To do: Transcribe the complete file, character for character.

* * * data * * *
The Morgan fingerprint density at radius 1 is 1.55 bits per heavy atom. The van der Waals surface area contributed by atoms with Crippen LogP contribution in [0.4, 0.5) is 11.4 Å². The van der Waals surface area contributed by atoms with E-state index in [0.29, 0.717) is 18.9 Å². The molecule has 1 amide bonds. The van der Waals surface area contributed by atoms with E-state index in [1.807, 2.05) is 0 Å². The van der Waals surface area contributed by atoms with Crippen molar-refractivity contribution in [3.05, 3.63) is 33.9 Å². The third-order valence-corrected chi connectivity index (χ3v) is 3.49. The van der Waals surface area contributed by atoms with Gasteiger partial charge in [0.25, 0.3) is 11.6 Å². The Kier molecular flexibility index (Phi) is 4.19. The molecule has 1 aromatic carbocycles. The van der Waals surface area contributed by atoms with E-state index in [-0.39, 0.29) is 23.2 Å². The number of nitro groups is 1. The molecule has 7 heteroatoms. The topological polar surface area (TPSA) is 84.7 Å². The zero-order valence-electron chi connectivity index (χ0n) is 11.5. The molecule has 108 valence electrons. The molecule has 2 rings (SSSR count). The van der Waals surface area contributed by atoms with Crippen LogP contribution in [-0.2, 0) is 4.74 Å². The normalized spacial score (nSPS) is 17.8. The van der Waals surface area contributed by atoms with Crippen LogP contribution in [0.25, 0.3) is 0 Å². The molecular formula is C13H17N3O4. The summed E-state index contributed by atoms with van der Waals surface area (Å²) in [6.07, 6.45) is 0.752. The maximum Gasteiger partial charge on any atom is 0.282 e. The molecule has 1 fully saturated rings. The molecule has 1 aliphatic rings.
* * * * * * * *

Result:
The Morgan fingerprint density at radius 1 is 1.55 bits per heavy atom. The van der Waals surface area contributed by atoms with Crippen LogP contribution in [0.4, 0.5) is 11.4 Å². The van der Waals surface area contributed by atoms with E-state index in [0.29, 0.717) is 18.9 Å². The molecule has 1 amide bonds. The van der Waals surface area contributed by atoms with E-state index in [1.807, 2.05) is 0 Å². The van der Waals surface area contributed by atoms with Crippen molar-refractivity contribution in [3.05, 3.63) is 33.9 Å². The third-order valence-corrected chi connectivity index (χ3v) is 3.49. The van der Waals surface area contributed by atoms with Gasteiger partial charge in [0.25, 0.3) is 11.6 Å². The Kier molecular flexibility index (Phi) is 4.19. The molecule has 1 aromatic carbocycles. The van der Waals surface area contributed by atoms with E-state index in [-0.39, 0.29) is 23.2 Å². The number of nitro groups is 1. The molecule has 7 heteroatoms. The topological polar surface area (TPSA) is 84.7 Å². The zero-order valence-electron chi connectivity index (χ0n) is 11.5. The molecule has 108 valence electrons. The molecule has 2 rings (SSSR count). The van der Waals surface area contributed by atoms with Crippen LogP contribution in [-0.2, 0) is 4.74 Å². The normalized spacial score (nSPS) is 17.8. The van der Waals surface area contributed by atoms with Crippen LogP contribution in [0.25, 0.3) is 0 Å². The molecular formula is C13H17N3O4. The summed E-state index contributed by atoms with van der Waals surface area (Å²) in [6.07, 6.45) is 0.752. The maximum Gasteiger partial charge on any atom is 0.282 e. The molecule has 1 fully saturated rings. The molecule has 1 aliphatic rings.